CT Angiography, Chest (Noncoronary) - CAM 749HB


It is an expectation that all patients receive care/services from a licensed clinician.  All appropriate supporting documentation, including recent pertinent office visit notes, laboratory data, and results of any special testing must be provided.  If applicable: All prior relevant imaging results and the reason that alternative imaging cannot be performed must be included in the documentation submitted. 

Where a specific clinical indication is not directly addressed in this guideline, medical necessity determination will be made based on widely accepted standard of care criteria. These criteria are supported by evidence-based or peer-reviewed sources such as medical literature, societal guidelines and state/national recommendations.

Chest computed tomography angiography (CTA) is ordered for evaluation of the intrathoracic blood vessels. Chest CT and chest CTA should not be approved at the same time.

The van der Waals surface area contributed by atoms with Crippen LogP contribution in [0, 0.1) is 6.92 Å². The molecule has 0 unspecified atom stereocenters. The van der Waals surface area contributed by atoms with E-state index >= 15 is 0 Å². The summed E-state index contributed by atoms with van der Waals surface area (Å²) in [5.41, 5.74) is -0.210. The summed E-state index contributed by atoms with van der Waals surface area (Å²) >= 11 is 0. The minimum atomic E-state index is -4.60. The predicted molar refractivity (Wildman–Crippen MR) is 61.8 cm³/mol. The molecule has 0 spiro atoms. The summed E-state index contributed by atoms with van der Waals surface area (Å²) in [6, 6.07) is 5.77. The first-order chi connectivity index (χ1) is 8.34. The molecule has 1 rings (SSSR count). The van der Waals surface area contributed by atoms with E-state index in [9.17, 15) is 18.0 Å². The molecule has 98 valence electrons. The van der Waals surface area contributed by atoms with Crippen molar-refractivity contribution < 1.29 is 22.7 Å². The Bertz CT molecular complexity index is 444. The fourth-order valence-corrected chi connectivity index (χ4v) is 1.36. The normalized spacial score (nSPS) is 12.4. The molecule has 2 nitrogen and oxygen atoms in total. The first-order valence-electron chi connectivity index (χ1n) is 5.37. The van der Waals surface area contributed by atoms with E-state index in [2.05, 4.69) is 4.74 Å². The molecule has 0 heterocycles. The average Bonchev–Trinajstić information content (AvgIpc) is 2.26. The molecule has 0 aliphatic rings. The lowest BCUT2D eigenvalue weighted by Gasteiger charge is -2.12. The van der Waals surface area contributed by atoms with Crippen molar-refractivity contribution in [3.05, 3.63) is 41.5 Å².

Suspected Pulmonary Embolism (PE)1,2,3,4,5

  • High risk for PE based on shock or hypotension, OR a validated pre-test high probability score (such as Well’s > 6, Modified Geneva score > 11 — see Background),(D dimer is NOT needed for high risk; can approve high risk even with normal D dimer)
  • Intermediate and low risk require elevated D dimer (see Background)6 (NOTE: A normal D-dimer obviates the need for PE imaging in hemodynamically stable patients with a low or intermediate clinical likelihood of PE.)

Vascular Disease

  • Superior vena cava (SVC) syndrome7
  • Subclavian Steal Syndrome after positive or inconclusive ultrasound8,9
  • Thoracic Outlet Syndrome10,11
  • Takayasu’s arteritis12
  • Clinical concern for acute aortic dissection13,14
    • Sudden painful ripping sensation in the chest or back and may include:
      • New diastolic murmur
      • Cardiac tamponade
      • Distant heart sounds
      • Hypotension or shock

Initial/Screening for Thoracic Aortic Disease15,16,17

  • Echocardiogram or chest X-ray show aneurysm 
  • Initial study for a suspected aneurysm
  • Screening of first-degree relatives of individuals with a known thoracic aortic aneurysm (defined as > 50% above normal) or known dissection